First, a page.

• Blood tests. Your doctor may order tests to determine the levels of tumor markers in your blood. Tumor markers are substances that occur normally in your blood, but the levels of these substances may be elevated in certain situations, including testicular cancer. A high level of a tumor marker in your blood doesn’t mean you have cancer, but it may help your doctor in determining your diagnosis.
  • Surgery to remove a testicle (radical inguinal orchiectomy). If it’s determined that the lump on your testicle may be cancerous, surgery to remove the testicle may be recommended. Your removed testicle will be analyzed to determine if the lump is cancerous and, if so, what type of cancer.

Staging the cancer

The next step after your doctor confirms your diagnosis is knowing the extent (stage) of the cancer. To determine whether cancer has spread outside of your testicle, you may undergo:

  • Computerized tomography (CT) scan. CT scans take a series of X-ray images of your abdomen, chest and pelvis. Your doctor uses CT scans to look for signs that cancer has spread.
  • Blood tests. Blood tests to look for elevated tumor markers can help your doctor understand whether cancer likely remains in your body after your testicle is removed.

After these tests, your testicular cancer is assigned a stage. The stage helps determine what treatments are best for you. The stages of testicular cancer are:

  • Stage I. Cancer is limited to the testicle.
  • Stage II. Cancer has spread to the lymph nodes in the abdomen.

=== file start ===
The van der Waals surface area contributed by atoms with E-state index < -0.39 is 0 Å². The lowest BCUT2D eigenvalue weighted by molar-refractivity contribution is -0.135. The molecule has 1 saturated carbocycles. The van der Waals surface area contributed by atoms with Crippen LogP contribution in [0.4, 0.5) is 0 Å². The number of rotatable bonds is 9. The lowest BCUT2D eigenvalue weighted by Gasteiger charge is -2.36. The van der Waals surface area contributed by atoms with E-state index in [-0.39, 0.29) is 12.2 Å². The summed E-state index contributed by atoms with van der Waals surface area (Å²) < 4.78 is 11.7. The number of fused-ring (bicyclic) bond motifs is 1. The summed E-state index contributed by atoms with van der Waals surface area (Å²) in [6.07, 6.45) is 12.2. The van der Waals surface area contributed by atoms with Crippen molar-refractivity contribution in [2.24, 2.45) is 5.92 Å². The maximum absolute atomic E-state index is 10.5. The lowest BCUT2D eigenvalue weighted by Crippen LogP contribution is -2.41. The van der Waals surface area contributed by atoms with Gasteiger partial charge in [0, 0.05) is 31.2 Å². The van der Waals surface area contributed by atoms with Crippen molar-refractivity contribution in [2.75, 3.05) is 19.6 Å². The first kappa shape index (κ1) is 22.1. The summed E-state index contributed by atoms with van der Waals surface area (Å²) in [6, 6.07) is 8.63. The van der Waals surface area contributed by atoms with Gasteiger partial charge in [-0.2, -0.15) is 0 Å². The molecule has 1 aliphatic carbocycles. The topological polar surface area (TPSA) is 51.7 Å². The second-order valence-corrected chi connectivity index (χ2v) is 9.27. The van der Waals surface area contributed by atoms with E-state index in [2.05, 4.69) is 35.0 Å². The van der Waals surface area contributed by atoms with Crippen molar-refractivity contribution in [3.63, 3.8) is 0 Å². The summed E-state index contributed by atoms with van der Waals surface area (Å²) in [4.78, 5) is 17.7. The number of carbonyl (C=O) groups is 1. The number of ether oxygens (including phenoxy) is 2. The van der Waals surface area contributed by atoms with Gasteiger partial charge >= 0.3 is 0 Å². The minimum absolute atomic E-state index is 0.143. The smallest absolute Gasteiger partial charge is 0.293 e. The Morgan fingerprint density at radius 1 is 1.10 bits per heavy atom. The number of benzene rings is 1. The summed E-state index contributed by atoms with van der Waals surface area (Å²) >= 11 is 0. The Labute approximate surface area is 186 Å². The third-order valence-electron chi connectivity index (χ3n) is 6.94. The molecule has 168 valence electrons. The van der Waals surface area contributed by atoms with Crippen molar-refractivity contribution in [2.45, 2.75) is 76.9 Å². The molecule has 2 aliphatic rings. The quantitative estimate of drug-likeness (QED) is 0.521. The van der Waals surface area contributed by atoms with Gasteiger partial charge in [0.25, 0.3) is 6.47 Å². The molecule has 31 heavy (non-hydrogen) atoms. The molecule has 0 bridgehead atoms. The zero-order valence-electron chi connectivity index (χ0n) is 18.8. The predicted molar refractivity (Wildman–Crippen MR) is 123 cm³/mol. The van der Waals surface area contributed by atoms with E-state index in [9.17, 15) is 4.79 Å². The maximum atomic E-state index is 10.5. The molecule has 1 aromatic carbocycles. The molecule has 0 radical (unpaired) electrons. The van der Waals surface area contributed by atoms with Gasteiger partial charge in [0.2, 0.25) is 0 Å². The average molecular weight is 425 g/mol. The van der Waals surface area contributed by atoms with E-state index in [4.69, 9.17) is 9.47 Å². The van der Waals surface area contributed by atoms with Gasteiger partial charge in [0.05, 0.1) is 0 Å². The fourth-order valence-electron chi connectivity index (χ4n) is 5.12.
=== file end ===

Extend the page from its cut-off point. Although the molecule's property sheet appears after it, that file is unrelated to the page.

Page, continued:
• Stage III. Cancer has spread to other parts of the body. Testicular cancer most commonly spreads to the lungs and liver.

 

TREATMENT

The options for treating your testicular cancer depend on several factors such as the type and stage of cancer, your overall health, and your own preferences.

Surgery

Operations used to treat testicular cancer include:

  • Surgery to remove your testicle (radical inguinal orchiectomy) is the primary treatment for nearly all stages and types of testicular cancer.
  • Surgery to remove nearby lymph nodes (retroperitoneal lymph node dissection) is performed through an incision in your abdomen. In some cases, the surgeon harm to the nerves which can cause difficulty with ejaculation, but won’t prevent you from having an erection.

In cases of early-stage testicular cancer, surgery may be the only treatment needed.

Radiation therapy

Radiation therapy uses high-powered energy beams, such as X-rays, to kill cancer cells.  Radiation therapy is a treatment option that’s sometimes used in people who have the seminoma type of testicular cancer. It may be recommended after surgery to remove your testicle.

Side effects may include fatigue, as well as skin redness and irritation in your abdominal and groin areas. Radiation therapy is also likely to cause infertility. Talk to your doctor about your options for preserving your sperm before beginning radiation therapy.

Chemotherapy

Chemotherapy treatment uses drugs to kill cancer cells. Chemotherapy drugs travel throughout your body to kill cancer cells that may have migrated from the original tumor.

Chemotherapy may be your only treatment, or it may be recommended before or after lymph node removal surgery.

Side effects of chemotherapy depend on the drugs being used. Common side effects include fatigue, nausea, hair loss and an increased risk of infection. There are medications and treatments available that reduce some of the side effects of chemotherapy.

Chemotherapy is also likely to cause infertility, which can be permanent. Talk to your doctor about your options for preserving your sperm before beginning chemotherapy.